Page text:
By Marlene Busko, March 29, 2014

WASHINGTON, DC — Compared with the general population, individuals with celiac disease were almost twice as likely to have CAD, according to a large retrospective study presented here today at the American College of Cardiology (ACC) 2014 Scientific Sessions [1]. Even patients younger than aged 65 years were at higher risk.

Celiac disease—a chronic inflammatory condition of the digestive system that can damage the small intestine—was also linked with a 1.4-fold greater risk of stroke.

The study highlights a specific patient population that might be at higher risk of CAD, even in the absence of traditional CV risk factors, said coinvestigator Dr Rama Dilip Gajulapalli(Cleveland Clinic, OH). “Primary-care physicians, gastroenterologists, and [other] healthcare practitioners need to be mindful of their celiac patients; they have to be on the watch for probable cardiac diseases,” he said during a press briefing.

The possible mechanism for the heightened risk may be related to chronic inflammation. “People with celiac disease have some persistent low-grade inflammation in the gut that can spill immune mediators into the bloodstream, which can then accelerate the process of atherosclerosis and, in turn, CAD,” Gajulapalli explained in a statement. “Our findings reinforce the idea that chronic inflammation, whether it’s from an infection or a disease, can have an adverse role in CAD and heart health in general.”

“These data remind us that other inflammatory states like lupus erythematosus, rheumatoid arthritis, and inflammatory bowel disease have also been linked to CAD, so perhaps we can add celiac disease to this list,” echoed moderator Dr Jeffrey Kuvin (Tufts Medical Center, Boston, MA).

Celiac Disease on the Rise

Celiac disease affects an estimated one in 133 Americans, according to an ACC statement. However, more than 80% of people with the disease may be undiagnosed or wrongly diagnosed with, for example, lactose intolerance or irritable bowel syndrome. The disease is four times more common now than 50 years ago, and the only treatment is a gluten-free diet.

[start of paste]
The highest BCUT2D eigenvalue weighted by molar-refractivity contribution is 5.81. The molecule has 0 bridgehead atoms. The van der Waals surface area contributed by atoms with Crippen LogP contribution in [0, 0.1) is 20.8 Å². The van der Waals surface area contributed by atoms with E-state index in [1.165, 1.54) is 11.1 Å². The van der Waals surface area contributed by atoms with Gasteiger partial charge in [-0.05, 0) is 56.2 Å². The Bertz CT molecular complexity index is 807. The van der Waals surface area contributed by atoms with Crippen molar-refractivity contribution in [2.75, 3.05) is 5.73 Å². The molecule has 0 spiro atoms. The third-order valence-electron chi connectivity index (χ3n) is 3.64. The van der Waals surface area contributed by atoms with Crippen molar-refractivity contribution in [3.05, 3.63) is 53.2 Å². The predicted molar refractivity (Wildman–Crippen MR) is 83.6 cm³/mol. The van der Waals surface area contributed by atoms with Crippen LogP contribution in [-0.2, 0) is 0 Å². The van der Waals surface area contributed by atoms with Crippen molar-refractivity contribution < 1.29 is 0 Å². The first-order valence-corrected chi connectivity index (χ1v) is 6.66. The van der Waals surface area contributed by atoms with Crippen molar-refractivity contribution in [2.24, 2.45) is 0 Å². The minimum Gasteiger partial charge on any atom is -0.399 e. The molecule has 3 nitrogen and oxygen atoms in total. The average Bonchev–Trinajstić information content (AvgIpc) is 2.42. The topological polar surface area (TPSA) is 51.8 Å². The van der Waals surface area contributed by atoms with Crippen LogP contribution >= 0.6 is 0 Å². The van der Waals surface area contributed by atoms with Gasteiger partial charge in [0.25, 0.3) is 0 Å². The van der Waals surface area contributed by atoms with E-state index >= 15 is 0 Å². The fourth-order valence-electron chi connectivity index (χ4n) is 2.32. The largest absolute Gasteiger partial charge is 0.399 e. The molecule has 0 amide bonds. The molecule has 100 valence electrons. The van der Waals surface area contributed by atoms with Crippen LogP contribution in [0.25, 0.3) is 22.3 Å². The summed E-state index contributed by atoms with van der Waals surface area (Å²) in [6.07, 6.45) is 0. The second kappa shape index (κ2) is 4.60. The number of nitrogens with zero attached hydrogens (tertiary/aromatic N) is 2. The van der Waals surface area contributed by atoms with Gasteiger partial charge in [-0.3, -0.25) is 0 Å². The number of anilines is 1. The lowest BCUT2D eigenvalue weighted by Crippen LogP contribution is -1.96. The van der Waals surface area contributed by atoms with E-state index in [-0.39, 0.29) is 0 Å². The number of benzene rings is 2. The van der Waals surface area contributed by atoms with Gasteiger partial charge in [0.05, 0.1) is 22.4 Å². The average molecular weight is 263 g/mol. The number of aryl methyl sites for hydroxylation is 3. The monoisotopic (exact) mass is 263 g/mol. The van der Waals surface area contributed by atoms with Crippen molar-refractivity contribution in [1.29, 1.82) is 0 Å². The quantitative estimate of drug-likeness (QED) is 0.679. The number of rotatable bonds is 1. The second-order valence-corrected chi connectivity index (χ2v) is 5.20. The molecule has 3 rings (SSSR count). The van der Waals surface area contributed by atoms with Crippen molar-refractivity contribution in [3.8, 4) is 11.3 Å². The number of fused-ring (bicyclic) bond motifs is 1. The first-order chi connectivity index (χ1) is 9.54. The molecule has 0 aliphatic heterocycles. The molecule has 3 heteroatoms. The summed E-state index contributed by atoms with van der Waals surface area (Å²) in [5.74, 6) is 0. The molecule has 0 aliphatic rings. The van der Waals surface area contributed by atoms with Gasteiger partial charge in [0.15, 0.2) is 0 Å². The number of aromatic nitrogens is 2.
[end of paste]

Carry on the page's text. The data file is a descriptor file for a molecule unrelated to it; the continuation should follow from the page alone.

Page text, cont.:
Celiac disease has been linked to arrhythmias and possible heart failure, so investigators hypothesized the disease is also associated with CAD.

They examined electronic health records of patients from 13 healthcare systems seen between January 1999 and September 2013. From nearly 22.4 million patients, they identified 24,530 diagnosed with celiac disease. The remaining patients served as controls.

The prevalence of CAD was significantly higher in all patients—as well as younger and older patients—with celiac disease than controls.

Prevalence of CAD in Patients With Celiac Disease

Age group CAD prevalence (%),patients with celiac disease (n=24,530) CAD prevalence (%), patients without celiac disease (n= 22,360,810) p
All ages (>18 y) 9.5 5.6 <0.0001
>65 y 28.6 13.2 <0.0001
18–65 4.5 2.4 <0.0001

“This is an important study because it highlights a specific patient population who might be at higher risk for CAD, even in the absence of traditional CV risk factors,” Gajulapalli said. “We were surprised by the strength of the association, especially in younger people. Patients and doctors should be aware of this association.”

Further prospective studies are needed to confirm the findings, however. Future research should also investigate whether the larger population with gluten sensitivity may also be at increased risk of CAD.

Full results from this study are being presented during ACC 2014 but were released early via a special preconference press briefing, focused on consumer-interest news.



Celiac Disease Linked to Almost Doubled Risk of CAD. Medscape. Mar 29, 2014. This article was originally hosted on and can be found here.